Sunday, June 3, 2012

A Glimpse Of Green Spain

Thought I would share some travel hedonism here. Spain is without a doubt a delightful country, from centuries old architecture, bustling cities, Mediterranean beaches to snow-capped mountains and picturesque rural landscapes. Here's a glimpse of the green side of Spain, or at least the tiny little bit I got to experience given the short time I had to do so.

I always enjoy exploring new places, especially new ecosystems, when I'm walking in unknown natural areas looking at different plants, landscapes and wildlife I really feel like a kid in a candy store. That happened to me when I started exploring --at least least from a naturalist perspective- the rainforests of my own country Costa Rica or when I moved north of the equator here to the DC area exploring the woods at the Rock Creek Park in Washington, DC those were truly breathtaking experiences.

Located 60 kilometers (37 miles) NW of Barcelona, Montserrat is a particularly charming place for its brew of medieval history and nature. The "jagged mountain," for its meaning in the local dialect Catalan, is an astonishing geological formation of more than 10 million years in the making. The spectacular rocky mountains you see today were part of a delta 50 million years ago. Geologically speaking it is considered a conglomerate, basically a sedimentary rock made up of rounded fragments. The steep base of the mountain is covered with conifers and oak trees. And even though I didn't see any major wildlife it was fascinating to learn that wild boar (which are native in this part of the world), and chamois roam the park.

Particularly fascinating was to see fig trees in the wild. Being from Central America this may sound ridiculous since we have hundreds of cool-looking tropical fig trees there that are closely associated with many fruit-eating bat species and a myriad of other critters. However, the only fig that I can relate to when it comes to food, and a good flavor, is Ficus carica, the species I saw at Montserrat.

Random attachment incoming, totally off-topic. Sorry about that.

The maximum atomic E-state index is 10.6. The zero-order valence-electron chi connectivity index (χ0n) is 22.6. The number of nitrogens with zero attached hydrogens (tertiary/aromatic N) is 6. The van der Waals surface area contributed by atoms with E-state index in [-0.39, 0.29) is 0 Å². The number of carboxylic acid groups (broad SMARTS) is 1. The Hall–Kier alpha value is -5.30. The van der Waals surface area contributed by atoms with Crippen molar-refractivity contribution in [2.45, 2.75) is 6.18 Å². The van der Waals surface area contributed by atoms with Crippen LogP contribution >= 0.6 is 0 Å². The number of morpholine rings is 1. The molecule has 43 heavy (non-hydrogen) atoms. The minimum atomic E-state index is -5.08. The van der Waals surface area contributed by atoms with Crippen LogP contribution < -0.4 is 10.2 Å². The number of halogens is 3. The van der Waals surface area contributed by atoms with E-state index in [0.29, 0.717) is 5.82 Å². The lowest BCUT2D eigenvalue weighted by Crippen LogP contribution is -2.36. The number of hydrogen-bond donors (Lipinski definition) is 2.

A Fig tree (Ficus carica)
The historic charm of the mountain is well represented with the sanctuary of the Virgin Mary of Montserrat with its beautiful monastery at the foot of the mountain. Some of the buildings in the compound date back to the 1300s, and before! The church, the jagged arid peaks and the montane ambiance of the sanctuary makes it a very peaceful place to scape from the craziness of La Rambla and the streets of Barcelona. To add more to the charms, the mountain has a small farmer's market with many local cheese makers and other local farmers selling outstanding cheeses, confectionery and honey. The mató cheese with honey, a local specialty, is a must-try. Another cheese that I clearly remember was an extremely piquant blue goat cheese with a killer kick to it. Take a blue goat cheese from your local grocery store and multiply that flavor 100 times and you get a spicy flavor to remember the rest of your life... That was the only cheese I didn't like though the other rosemary scented and the many other cheeses and honey were out of this world. If you travel to Barcelona and appreciate rural areas and nature, which I assume you do if you are reading this blog, definitely escape to Montserrat and enjoy the Old World's countryside.

Check out this video from the DC-based celebrity chef José Andrés savoring the local wines and the delicious mató cheese with honey.